Thus, one object of the invention is to provide the current delay angle on a single phase of a three phase motor without needing additional sensing components. Typical motor controllers include a voltage sensor and a triggering means for driving an inverter. Thus, by using the signals which already exist within an inverter based motor controller, the current angle can easily be ascertained.
In order to eliminate possible DC short circuits between positive and negative DC rails, series inverter switches are fired such that a turn on delay period exists between the times when one switch in a series pair turns OFF and the other switch in the pair turns ON. During the turn on delay periods, the inductive properties of the motor windings continue to either draw current from or provide current to its associated leg. Referring to FIG. 1, turn on delay currents flow through one or the other shunt diode connecting the winding to either the positive or the negative DC rail. Which DC rail is connected to the winding during the turn on delay depends upon whether or not the inductive winding is supplying or receiving current during the delay period.
Referring still to FIG. 1, where terminal current at terminal 28 is positive and the stator winding requires current from leg 20, current is drawn through lower diode 45, and terminal 28 is connected to the negative DC bus, and terminal voltage at 28 is instantaneously low. In the alternative, where terminal current at terminal 28 is negative meaning current is being supplied to leg 20, current passes through upper diode 44, terminal 28 is connected to the positive DC bus, and terminal voltage is instantaneously high.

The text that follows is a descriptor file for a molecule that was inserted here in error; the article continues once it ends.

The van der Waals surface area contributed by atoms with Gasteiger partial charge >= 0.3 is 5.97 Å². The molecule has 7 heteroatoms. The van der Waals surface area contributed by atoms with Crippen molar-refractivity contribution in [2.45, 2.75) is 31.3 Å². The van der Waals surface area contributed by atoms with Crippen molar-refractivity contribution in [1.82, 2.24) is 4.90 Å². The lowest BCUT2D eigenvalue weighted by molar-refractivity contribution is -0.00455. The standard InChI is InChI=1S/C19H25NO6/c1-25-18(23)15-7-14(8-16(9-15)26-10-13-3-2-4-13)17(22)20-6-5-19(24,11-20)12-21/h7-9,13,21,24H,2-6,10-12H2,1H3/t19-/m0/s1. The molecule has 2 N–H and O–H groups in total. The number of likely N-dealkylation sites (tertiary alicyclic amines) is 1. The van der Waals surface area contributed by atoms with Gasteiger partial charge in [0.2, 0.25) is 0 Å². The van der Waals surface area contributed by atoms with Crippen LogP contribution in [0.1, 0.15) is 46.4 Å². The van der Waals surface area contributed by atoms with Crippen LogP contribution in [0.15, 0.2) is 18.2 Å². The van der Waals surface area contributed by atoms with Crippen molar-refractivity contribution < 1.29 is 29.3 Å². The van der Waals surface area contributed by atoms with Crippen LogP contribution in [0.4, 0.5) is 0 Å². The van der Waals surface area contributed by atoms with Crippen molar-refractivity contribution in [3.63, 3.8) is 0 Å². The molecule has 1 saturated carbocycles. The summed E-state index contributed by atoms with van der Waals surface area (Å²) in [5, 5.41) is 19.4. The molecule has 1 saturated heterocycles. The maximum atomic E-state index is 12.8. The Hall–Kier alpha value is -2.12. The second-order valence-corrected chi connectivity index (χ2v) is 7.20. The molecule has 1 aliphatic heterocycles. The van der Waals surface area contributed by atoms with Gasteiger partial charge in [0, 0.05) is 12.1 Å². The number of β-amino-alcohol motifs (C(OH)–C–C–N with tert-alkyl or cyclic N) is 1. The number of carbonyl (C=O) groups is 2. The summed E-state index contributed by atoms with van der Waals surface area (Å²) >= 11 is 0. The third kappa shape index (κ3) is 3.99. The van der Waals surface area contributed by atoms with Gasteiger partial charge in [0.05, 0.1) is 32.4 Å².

Hence, by monitoring the instantaneous terminal voltage during turn on delay periods, phase current polarity can be determined. By storing the time at which the current polarity changes between two consecutive delay periods, current zero crossings can be determined. Once a current zero crossing is determined, the current phase angle can easily be calculated.
Yet another object it to provide an accurate current phase angle at minimal cost. The present invention can be implemented nearly entirely using existing controller components and computing capability. This is particularly important in low cost controllers where an additional current means would likely be cost prohibitive.
The step of identifying the occurrences of turn on delay periods includes the step of determining when each of the upper and lower signals associated with the monitored phase are low. In one embodiment, the states of the signals are determined using a simple digital NOR gate, the output of which is high only when both inputs are low, Thus, even where additional hardware may be required, required hardware is simple and well known, facilitating cost effective and easy implementation.
Other and further aspects of the present invention become apparent during the course of the following description and by reference to the accompanying drawings.